>   >>   >Escape character is '^]'.
>   >>   >
>   >>   >Your address was probably scanned and saw it could be used in the
>   >> attack.
>   >>   >
>   >>   >Regards
>   >>   >--
>   >>   >Donovan Van Dyk
>   >>   >
>   >>   >SOC Network Engineer
>   >>   >
>   >>   >Office: +1.954.620.6002 x911
>   >>   >
>   >>   >Fort Lauderdale, FL USA
>   >>   >
>   >>   >
>   >>   >
>   >>   >
>   >>   >The information contained in this electronic mail transmission and
> its
>   >> attachments may be privileged and confidential and protected from
>   >> disclosure. If the reader of this message is not the intended
> recipient (or
>   >> an individual responsible for delivery of the message to such
> person), you
>   >> are strictly prohibited from copying, disseminating or distributing
> this
>   >> communication. If you have received this communication in error,
> please
>   >> notify the sender immediately and destroy all electronic, paper or
> other
>   >> versions.
>   >>   >
>   >>   >
>   >>   >On 11/1/16, 3:29 PM, "Ken Chase" <math at sizone.org> wrote:
>   >>   >
>   >>   >    seeing an awful lot of port 80 hitting port 21. (Why would
> port 80
>   >>   >    ever be used as source?). Also saw a buncha cpanel "FAILED:
> FTP"
>   >> alerts flickering
>   >>   >    on and off as the service throttled itself at a couple client
> sites
>   >> I manage.
>   >>   >
>   >>   >    I see 540 unique source IPs hitting 32 destinations on my
> network
>   >> in just 1000
>   >>   >    packets dumped on one router.
>   >>   >
>   >>   >    All from multiple sequential registered /24s in whois, but all
> from
>   >> one
>   >>   >    management company:
>   >>   >
>   >>   >    141.138.128.0/21 and 95.131.184.0/21
>   >>   >
>   >>   >    role:           William Hill Network Services
>   >>   >    abuse-mailbox:  networkservices at williamhill.co.uk
>   >>   >    address:        Infrastructure Services 2 City Walk Sweet
> Street
>   >> Leeds LS11 9AR
>   >>   >
>   >>   >    AS49061
>   >>   >
>   >>   >    course, synfloods can be spoofed... perhaps they're hoping for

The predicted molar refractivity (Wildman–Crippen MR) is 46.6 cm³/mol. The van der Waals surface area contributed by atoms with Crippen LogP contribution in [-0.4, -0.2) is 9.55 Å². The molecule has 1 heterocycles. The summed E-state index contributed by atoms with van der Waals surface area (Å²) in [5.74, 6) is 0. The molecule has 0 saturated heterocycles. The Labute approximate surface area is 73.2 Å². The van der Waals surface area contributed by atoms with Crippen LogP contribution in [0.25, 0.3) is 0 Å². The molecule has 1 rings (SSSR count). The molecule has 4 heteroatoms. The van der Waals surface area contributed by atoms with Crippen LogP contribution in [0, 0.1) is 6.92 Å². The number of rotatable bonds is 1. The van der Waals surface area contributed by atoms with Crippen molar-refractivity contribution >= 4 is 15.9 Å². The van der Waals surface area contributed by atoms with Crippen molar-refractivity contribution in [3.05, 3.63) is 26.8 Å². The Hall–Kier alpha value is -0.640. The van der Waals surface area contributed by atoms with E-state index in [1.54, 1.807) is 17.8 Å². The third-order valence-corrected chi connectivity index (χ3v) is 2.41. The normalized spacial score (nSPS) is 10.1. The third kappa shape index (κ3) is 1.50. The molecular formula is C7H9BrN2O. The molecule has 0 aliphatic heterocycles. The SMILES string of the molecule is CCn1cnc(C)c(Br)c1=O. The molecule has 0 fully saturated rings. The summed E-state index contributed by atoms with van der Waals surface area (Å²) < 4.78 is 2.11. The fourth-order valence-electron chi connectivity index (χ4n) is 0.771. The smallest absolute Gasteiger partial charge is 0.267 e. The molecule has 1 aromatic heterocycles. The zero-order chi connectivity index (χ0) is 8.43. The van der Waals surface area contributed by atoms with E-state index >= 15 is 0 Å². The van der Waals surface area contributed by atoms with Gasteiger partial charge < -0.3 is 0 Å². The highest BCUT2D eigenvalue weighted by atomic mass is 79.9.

> a
>   >> retaliation
>   >>   >    against WHNS.
>   >>   >
>   >>   >    /kc
>   >>   >
>   >>   >    On Tue, Nov 01, 2016 at 09:44:23PM +0300, Oleg A. Arkhangelsky
> said:
>   >>   >      >Hello,
>   >>   >      >
>   >>   >      >A couple of cuts from tcpdump output:
>   >>   >      >
>   >>   >      >21:31:54.995170 IP 141.138.131.115.80 > 109.72.248.114.21:
> Flags
>   >> [S], seq 1376379765, win 8192, length 0
>   >>   >      >21:31:55.231925 IP 194.73.173.154.80 > 109.72.241.198.21:
> Flags
>   >> [S], seq 2254756684, win 8192, length 0
>   >>   >      >21:27:50.413927 IP 95.131.188.179.80 > 109.72.248.114.21:
> Flags
>   >> [S], seq 3619475318, win 8192, length 0
>   >>   >      >21:27:50.477014 IP 95.131.191.77.80 > 109.72.248.114.21:
> Flags
>   >> [S], seq 2412690982, win 8192, length 0
>   >>   >      >
>   >>   >      >Does anyone seeing this right now (18:31 UTC)? I see this
> traffic
>   >>   >      >on at least two completely independent ISPs near Moscow. The
>   >>   >      >rate is about a few dozen PPS hitting all BGP-announced
> networks.
>   >>   >      >
>   >>   >      >--??
>   >>   >      >wbr, Oleg.
>   >>   >      >
>   >>   >      >"Anarchy is about taking complete responsibility for
> yourself."
>   >>   >      >?? ?? ?? Alan Moore.
>   >>   >
>
> --
> Ken Chase - math at sizone.org Guelph Canada
>